The men’s voices (sincere apologies to the women) do carry better in the Mayfair, and Josh Black makes a very engaging ‘perpetual student’ and one-time tutor, Petya, who has some of the most high-minded sentiments to deliver and does so without being pompous. He and Anya together would no doubt be on Climate protests today.
Although surprisingly he does not have a ‘peasanty’ accent, Cheyne Jenkinson is energetically dominating as Lopakhin, the upwardly mobile serf turned rich businessman. In a sense the villain of the piece, he sees himself as the potential saviour of the old family, and cannot understand why they do not share this view.
I am particularly entertained by the love triangle winningly presented by Sofie Welvaert as delectable Dunyasha, the maid who fancies herself as a refined and sensitive lady, plus her luckless suitor the clerk Yepikhodov, nicknamed in Young’s neat translation ‘Disaster Zone’ and played with clumsy charm by Daniel McClymont, and thirdly the slimy, arrogant manservant Yasha (Bronson Toghill), clearly a wrong ‘un, but equally obviously with more sex appeal for deluded Dunyasha. Their picnic scene is a highlight, followed as it is by a clever musical number.
But this is no place to pick favourites, for Chekhov was against the star system, giving all his characters equal consideration and indeed compassion, and it is pleasing to see these actors working as an ensemble, especially when Barham requires them to depart from the text and go madly off-piste. Chekhov insisted his plays were comedies, and Barham has exploited all possible humour in the text. This playful approach comes naturally – as well as an irresistible sense of humour Barham has training in clowning, and has just returned from refresher theatre studies in Europe.
Certainly, the fact that Chekhov has rather astonishingly written the eccentric governess Sharlotta (an exuberant Imogen Duncan) as an ex-circus performer, still prone to perform magic tricks and ventriloquism, seems to justify a whimsical use of circus skills and wizardry.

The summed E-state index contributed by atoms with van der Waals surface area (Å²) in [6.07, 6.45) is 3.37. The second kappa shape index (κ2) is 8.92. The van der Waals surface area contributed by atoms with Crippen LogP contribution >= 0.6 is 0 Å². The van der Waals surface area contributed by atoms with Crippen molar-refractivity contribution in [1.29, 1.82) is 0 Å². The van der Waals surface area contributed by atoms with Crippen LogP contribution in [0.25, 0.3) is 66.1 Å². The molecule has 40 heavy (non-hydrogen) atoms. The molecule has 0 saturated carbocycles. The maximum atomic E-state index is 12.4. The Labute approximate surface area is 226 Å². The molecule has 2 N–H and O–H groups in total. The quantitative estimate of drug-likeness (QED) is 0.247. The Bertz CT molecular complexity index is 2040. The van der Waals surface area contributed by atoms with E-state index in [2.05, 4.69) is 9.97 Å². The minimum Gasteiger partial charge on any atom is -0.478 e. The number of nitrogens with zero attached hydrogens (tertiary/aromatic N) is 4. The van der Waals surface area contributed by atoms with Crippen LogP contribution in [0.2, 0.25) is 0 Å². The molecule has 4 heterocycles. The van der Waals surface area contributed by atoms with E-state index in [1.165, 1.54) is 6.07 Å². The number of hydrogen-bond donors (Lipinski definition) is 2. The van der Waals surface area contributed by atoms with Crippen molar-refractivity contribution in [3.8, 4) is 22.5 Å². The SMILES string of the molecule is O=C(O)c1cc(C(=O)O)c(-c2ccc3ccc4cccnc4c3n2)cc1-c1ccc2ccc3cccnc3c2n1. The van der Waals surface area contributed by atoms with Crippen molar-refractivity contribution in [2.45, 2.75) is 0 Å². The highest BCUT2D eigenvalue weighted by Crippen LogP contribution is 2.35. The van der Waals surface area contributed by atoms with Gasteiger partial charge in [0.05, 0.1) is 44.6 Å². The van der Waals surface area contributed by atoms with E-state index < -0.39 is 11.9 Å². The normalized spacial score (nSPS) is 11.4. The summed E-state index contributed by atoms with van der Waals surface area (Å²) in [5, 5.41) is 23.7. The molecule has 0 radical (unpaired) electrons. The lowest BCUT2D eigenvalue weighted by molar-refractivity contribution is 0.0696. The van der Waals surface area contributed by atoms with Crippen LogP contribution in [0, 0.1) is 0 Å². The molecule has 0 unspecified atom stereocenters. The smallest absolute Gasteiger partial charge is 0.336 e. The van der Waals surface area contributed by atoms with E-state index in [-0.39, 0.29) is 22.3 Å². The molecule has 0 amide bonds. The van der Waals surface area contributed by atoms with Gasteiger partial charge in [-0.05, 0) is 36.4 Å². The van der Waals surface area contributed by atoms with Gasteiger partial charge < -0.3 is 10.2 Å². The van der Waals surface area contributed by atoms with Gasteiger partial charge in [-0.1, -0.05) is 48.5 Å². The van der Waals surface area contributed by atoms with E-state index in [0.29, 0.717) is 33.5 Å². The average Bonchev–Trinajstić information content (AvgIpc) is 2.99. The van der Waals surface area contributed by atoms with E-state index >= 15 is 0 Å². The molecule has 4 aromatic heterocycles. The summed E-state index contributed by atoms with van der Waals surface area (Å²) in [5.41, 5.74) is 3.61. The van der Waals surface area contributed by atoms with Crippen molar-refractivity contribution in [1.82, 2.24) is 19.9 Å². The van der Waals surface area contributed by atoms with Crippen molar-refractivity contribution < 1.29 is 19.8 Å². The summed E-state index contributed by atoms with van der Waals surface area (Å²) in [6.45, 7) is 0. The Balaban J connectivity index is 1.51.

These range from slapstick song-and-dance numbers and Commedia-type lazzi, to projections of the face or visions of the character delivering a soliloquy. There are even bubbles descending over the rapt audience, that mysteriously become puffs of smoke when they burst. The mellow lighting design by Tabitha Littlejohn is most attractive, as are the AV effects by Elizabeth Audas, including film of the cast frolicking at Glenfalloch.
Loveliest of the magical effects are the aerial silks that represent the cherry orchard, which in turn symbolises the fears and dreams of the characters. Exquisite aerialist Rochelle Brophy evokes with fluid grace the delicate beauty of white springtime blossom, later appearing, with Dylan Woods, as stark black branches against a snowy winter sky.
The draped silks and flexible set, created by Fortune veteran Peter King, of sleek white flats before a subtly coloured cyclorama, have served the play well, concluding with an impressive, almost literal, coup de theatre satisfyingly depicting the ultimate fate of the Cherry Orchard. So many brilliant theatrical ideas, too many to describe, it is just conceivable that some might feel a few could have been saved for the next production, but SBZ Productions are nothing if not liberal and lavish!
It is encouraging that we have companies of such ebullient enthusiasm and playfulness, prepared to meet the challenge of producing Chekhov, but the last word goes to that great playwright, his message still vital today – the voice of the young, confidently dismissing the screw-ups and melancholy nostalgia of the previous generation: ‘We’ll build a new cherry orchard, more beautiful than the last’. I hope so.